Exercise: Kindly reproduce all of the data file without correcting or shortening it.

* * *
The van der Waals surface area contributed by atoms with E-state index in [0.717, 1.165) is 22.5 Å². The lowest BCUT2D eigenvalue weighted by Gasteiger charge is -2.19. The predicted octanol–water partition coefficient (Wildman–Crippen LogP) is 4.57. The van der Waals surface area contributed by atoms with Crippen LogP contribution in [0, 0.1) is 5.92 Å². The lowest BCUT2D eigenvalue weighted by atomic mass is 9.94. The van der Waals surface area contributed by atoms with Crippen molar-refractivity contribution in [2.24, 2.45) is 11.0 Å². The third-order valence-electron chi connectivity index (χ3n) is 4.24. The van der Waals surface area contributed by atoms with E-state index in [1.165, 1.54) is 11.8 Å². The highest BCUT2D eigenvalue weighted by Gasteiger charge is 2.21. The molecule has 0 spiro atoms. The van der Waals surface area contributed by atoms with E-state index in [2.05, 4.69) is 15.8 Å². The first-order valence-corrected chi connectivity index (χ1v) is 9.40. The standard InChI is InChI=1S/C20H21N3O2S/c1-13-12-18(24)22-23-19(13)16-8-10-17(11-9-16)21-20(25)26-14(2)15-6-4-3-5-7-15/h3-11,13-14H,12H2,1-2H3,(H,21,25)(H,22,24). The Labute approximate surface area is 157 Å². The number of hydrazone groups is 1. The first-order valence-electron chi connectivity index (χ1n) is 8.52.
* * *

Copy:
The van der Waals surface area contributed by atoms with E-state index in [0.717, 1.165) is 22.5 Å². The lowest BCUT2D eigenvalue weighted by Gasteiger charge is -2.19. The predicted octanol–water partition coefficient (Wildman–Crippen LogP) is 4.57. The van der Waals surface area contributed by atoms with Crippen LogP contribution in [0, 0.1) is 5.92 Å². The lowest BCUT2D eigenvalue weighted by atomic mass is 9.94. The van der Waals surface area contributed by atoms with Crippen molar-refractivity contribution in [2.24, 2.45) is 11.0 Å². The third-order valence-electron chi connectivity index (χ3n) is 4.24. The van der Waals surface area contributed by atoms with E-state index in [1.165, 1.54) is 11.8 Å². The highest BCUT2D eigenvalue weighted by Gasteiger charge is 2.21. The molecule has 0 spiro atoms. The van der Waals surface area contributed by atoms with E-state index in [2.05, 4.69) is 15.8 Å². The first-order valence-corrected chi connectivity index (χ1v) is 9.40. The standard InChI is InChI=1S/C20H21N3O2S/c1-13-12-18(24)22-23-19(13)16-8-10-17(11-9-16)21-20(25)26-14(2)15-6-4-3-5-7-15/h3-11,13-14H,12H2,1-2H3,(H,21,25)(H,22,24). The Labute approximate surface area is 157 Å². The number of hydrazone groups is 1. The first-order valence-electron chi connectivity index (χ1n) is 8.52.